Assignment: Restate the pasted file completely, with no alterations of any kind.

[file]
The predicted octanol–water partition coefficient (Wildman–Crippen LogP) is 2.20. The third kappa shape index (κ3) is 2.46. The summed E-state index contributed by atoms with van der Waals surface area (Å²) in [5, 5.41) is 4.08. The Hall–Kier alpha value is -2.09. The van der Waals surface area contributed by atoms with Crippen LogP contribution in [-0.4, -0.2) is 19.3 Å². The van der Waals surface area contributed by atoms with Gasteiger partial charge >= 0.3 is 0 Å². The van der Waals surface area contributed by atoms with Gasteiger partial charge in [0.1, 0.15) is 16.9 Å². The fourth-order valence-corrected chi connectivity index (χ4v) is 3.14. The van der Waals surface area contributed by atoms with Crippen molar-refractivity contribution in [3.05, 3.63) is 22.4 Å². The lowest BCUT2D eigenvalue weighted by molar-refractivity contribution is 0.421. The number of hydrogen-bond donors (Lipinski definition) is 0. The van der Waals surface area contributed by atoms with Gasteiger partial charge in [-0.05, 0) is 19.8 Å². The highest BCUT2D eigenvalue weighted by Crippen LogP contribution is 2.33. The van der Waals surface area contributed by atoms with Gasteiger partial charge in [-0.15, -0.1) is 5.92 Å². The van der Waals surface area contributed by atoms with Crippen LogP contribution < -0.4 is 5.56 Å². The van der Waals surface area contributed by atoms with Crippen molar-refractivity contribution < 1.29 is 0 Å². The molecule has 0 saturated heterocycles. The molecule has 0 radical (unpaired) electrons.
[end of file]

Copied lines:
The predicted octanol–water partition coefficient (Wildman–Crippen LogP) is 2.20. The third kappa shape index (κ3) is 2.46. The summed E-state index contributed by atoms with van der Waals surface area (Å²) in [5, 5.41) is 4.08. The Hall–Kier alpha value is -2.09. The van der Waals surface area contributed by atoms with Crippen LogP contribution in [-0.4, -0.2) is 19.3 Å². The van der Waals surface area contributed by atoms with Gasteiger partial charge >= 0.3 is 0 Å². The van der Waals surface area contributed by atoms with Gasteiger partial charge in [0.1, 0.15) is 16.9 Å². The fourth-order valence-corrected chi connectivity index (χ4v) is 3.14. The van der Waals surface area contributed by atoms with Crippen molar-refractivity contribution in [3.05, 3.63) is 22.4 Å². The lowest BCUT2D eigenvalue weighted by molar-refractivity contribution is 0.421. The number of hydrogen-bond donors (Lipinski definition) is 0. The van der Waals surface area contributed by atoms with Gasteiger partial charge in [-0.05, 0) is 19.8 Å². The highest BCUT2D eigenvalue weighted by Crippen LogP contribution is 2.33. The van der Waals surface area contributed by atoms with Gasteiger partial charge in [-0.15, -0.1) is 5.92 Å². The van der Waals surface area contributed by atoms with Crippen LogP contribution < -0.4 is 5.56 Å². The van der Waals surface area contributed by atoms with Crippen molar-refractivity contribution < 1.29 is 0 Å². The molecule has 0 saturated heterocycles. The molecule has 0 radical (unpaired) electrons.